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US team etches bacteria killing nano spikes on stainless steel

Researchers at the Georgia Institute of Technology in the US have used an electrochemical etching process to create a bacteria killing nanotextured surface on a stainless steel alloy.  

bacteria killing
The nanotextured surface appears to kill bacteria

The initial goal of the research - which is reported in the journal ACS Biomaterials Science & Engineering - was to create a super-hydrophobic surface on stainless steel, but it soon became clear that creating such a surface would require the use of a chemical coating, which the researchers didn't want to do. The group decided to explore the use of a nanotextured surface on stainless steel to control bacterial adhesion.

The team experimented with varying levels of voltage and current flow in a standard electrochemical process which they used to roughen the surface of the steel at the nanometre scale.

During laboratory tests the group found that the surface modification killed Gram negative and Gram positive bacteria, testing it on Escherichia coli and Staphylococcus aureus. Closer examination of the material showed protrusions 20 to 25 nanometres above the surface, and while the specific mechanism by which the material kills bacteria requires further study, the researchers believe tiny spikes and other nano-protrusions created on the surface puncture bacterial membranes to kill the bugs. Because the process appears to rely on a biophysical rather than chemical process, it’s thought that bacteria won’t be able to develop a resistance to it.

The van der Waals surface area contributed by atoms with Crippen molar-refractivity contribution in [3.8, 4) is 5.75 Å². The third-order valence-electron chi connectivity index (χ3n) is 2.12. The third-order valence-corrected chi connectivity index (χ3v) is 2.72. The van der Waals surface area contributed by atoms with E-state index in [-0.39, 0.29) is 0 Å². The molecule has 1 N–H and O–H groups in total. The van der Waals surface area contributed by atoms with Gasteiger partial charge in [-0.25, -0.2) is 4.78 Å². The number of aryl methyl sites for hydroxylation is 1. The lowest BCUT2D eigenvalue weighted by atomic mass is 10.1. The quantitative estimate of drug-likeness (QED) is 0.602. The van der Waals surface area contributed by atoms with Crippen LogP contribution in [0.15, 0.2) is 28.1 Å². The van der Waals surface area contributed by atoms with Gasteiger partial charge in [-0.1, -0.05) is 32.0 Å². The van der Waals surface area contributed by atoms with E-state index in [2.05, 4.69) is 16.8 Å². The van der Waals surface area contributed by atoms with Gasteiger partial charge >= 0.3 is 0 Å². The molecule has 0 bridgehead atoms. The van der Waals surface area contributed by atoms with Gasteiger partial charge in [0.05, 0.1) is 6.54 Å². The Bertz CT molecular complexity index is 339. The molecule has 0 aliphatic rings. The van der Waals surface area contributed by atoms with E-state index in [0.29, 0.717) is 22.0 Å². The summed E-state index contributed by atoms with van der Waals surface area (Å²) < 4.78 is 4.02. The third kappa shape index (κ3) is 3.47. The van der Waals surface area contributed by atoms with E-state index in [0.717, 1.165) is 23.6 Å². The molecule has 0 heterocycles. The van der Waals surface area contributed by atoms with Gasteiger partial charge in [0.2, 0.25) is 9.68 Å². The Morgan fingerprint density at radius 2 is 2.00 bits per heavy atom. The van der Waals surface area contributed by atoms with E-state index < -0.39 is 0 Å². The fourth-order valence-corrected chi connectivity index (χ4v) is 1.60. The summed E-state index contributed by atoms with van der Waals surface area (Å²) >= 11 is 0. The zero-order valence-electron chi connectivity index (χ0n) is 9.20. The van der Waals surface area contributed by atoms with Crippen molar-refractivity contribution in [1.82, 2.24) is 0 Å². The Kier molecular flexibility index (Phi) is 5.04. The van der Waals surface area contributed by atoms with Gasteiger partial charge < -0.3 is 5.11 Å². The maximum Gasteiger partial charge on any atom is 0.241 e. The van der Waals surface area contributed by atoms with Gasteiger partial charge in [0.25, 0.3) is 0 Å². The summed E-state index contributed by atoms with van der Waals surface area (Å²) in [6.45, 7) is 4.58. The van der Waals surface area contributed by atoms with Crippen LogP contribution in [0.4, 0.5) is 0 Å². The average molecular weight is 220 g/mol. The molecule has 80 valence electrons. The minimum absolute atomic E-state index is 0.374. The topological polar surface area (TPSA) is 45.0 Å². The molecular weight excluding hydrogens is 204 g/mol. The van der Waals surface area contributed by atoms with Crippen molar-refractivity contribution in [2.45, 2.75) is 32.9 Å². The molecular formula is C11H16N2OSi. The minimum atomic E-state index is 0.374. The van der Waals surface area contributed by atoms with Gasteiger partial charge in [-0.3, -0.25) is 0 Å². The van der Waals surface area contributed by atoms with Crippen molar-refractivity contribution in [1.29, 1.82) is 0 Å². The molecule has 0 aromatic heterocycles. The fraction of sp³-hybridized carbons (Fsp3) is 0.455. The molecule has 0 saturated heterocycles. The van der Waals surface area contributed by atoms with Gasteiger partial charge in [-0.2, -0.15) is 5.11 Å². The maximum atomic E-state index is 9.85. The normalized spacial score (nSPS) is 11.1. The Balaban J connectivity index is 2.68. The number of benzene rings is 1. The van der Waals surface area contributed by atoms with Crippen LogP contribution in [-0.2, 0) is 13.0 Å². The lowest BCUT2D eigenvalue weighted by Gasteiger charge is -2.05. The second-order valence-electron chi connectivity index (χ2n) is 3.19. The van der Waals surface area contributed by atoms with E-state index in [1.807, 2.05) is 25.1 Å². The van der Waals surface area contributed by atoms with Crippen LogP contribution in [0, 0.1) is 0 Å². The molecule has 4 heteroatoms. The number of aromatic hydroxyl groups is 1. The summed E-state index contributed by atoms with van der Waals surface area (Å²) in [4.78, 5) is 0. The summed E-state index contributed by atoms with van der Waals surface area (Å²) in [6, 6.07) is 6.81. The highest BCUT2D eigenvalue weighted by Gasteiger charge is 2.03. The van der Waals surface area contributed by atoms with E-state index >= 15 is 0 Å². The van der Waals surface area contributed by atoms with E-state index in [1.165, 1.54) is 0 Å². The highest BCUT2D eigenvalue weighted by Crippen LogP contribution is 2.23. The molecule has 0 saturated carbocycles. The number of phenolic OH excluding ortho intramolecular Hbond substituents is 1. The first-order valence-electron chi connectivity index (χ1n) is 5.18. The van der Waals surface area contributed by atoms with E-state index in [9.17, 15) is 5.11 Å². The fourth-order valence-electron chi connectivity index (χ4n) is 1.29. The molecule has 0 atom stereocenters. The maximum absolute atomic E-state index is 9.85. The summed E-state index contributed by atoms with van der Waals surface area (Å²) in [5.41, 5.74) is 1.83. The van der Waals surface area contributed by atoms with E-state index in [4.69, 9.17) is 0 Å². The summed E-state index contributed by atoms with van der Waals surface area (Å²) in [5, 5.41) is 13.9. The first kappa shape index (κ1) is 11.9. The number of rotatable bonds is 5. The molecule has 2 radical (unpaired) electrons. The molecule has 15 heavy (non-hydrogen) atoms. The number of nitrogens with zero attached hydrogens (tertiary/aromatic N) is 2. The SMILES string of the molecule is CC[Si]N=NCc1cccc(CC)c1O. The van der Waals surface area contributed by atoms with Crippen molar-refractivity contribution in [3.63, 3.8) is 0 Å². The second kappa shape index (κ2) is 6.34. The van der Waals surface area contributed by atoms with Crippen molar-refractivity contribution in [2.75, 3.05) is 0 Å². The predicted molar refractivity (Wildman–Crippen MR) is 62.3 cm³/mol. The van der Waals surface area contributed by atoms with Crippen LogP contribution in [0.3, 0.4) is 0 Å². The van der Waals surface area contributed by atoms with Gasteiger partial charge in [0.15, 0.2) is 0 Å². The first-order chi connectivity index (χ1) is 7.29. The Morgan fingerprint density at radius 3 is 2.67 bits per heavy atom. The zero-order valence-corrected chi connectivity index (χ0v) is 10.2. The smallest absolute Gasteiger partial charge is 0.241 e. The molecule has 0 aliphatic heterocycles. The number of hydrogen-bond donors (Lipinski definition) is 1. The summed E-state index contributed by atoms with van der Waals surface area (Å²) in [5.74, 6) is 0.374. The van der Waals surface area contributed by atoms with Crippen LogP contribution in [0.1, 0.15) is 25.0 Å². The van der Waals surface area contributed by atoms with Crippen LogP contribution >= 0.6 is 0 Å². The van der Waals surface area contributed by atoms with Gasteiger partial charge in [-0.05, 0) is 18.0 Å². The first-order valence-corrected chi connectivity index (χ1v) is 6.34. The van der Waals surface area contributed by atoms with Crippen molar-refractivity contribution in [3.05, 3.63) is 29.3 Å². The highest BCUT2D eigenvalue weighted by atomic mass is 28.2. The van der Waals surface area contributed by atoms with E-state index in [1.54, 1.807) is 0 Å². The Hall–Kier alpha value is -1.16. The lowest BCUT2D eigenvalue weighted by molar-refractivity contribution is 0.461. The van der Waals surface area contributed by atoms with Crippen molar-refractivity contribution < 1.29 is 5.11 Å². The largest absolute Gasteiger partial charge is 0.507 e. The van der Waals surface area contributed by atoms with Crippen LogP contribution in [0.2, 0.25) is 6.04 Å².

Intriguingly, the surface structures don't appear to have a similar effect on mammalian cells, which are an order of magnitude larger than the bacteria. This suggests that the process could offer a solution to microbial contamination on implantable medical devices and on food processing equipment.

As well as its the anti-bacterial effects, the nano-texturing also appears to improve corrosion resistance.

"This surface treatment has potentially broad-ranging implications because stainless steel is so widely used and so many of the applications could benefit," said Julie Champion, an associate professor in Georgia Tech's School of Chemical and Biomolecular Engineering. "A lot of the antimicrobial approaches currently being used add some sort of surface film, which can wear off. Because we are actually modifying the steel itself, that should be a permanent change to the material."